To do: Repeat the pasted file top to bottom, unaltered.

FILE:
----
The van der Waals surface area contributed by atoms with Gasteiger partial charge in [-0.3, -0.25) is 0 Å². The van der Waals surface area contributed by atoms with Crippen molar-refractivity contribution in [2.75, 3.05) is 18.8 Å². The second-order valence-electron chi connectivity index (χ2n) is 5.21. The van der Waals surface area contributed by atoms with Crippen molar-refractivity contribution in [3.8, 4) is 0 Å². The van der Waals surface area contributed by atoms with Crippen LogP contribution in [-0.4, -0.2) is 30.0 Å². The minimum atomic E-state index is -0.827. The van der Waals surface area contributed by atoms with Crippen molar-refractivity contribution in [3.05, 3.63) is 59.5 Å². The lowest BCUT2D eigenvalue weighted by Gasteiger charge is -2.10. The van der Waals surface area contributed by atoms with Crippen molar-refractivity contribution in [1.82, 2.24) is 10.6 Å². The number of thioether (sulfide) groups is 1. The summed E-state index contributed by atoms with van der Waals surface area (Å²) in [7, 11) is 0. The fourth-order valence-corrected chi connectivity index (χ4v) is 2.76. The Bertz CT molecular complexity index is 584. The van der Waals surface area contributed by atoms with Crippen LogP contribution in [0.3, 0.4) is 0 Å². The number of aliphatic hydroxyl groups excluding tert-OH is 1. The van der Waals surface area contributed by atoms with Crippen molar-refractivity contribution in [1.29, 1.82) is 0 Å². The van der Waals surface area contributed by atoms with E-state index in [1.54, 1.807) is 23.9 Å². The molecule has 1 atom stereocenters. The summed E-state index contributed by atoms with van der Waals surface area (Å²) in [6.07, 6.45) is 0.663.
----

The van der Waals surface area contributed by atoms with Gasteiger partial charge in [-0.3, -0.25) is 0 Å². The van der Waals surface area contributed by atoms with Crippen molar-refractivity contribution in [2.75, 3.05) is 18.8 Å². The second-order valence-electron chi connectivity index (χ2n) is 5.21. The van der Waals surface area contributed by atoms with Crippen molar-refractivity contribution in [3.8, 4) is 0 Å². The van der Waals surface area contributed by atoms with Crippen LogP contribution in [-0.4, -0.2) is 30.0 Å². The minimum atomic E-state index is -0.827. The van der Waals surface area contributed by atoms with Crippen molar-refractivity contribution in [3.05, 3.63) is 59.5 Å². The lowest BCUT2D eigenvalue weighted by Gasteiger charge is -2.10. The van der Waals surface area contributed by atoms with Crippen molar-refractivity contribution in [1.82, 2.24) is 10.6 Å². The number of thioether (sulfide) groups is 1. The summed E-state index contributed by atoms with van der Waals surface area (Å²) in [7, 11) is 0. The fourth-order valence-corrected chi connectivity index (χ4v) is 2.76. The Bertz CT molecular complexity index is 584. The van der Waals surface area contributed by atoms with Crippen LogP contribution in [0.3, 0.4) is 0 Å². The number of aliphatic hydroxyl groups excluding tert-OH is 1. The van der Waals surface area contributed by atoms with Crippen molar-refractivity contribution in [1.29, 1.82) is 0 Å². The van der Waals surface area contributed by atoms with E-state index in [1.54, 1.807) is 23.9 Å². The molecule has 1 atom stereocenters. The summed E-state index contributed by atoms with van der Waals surface area (Å²) in [6.07, 6.45) is 0.663.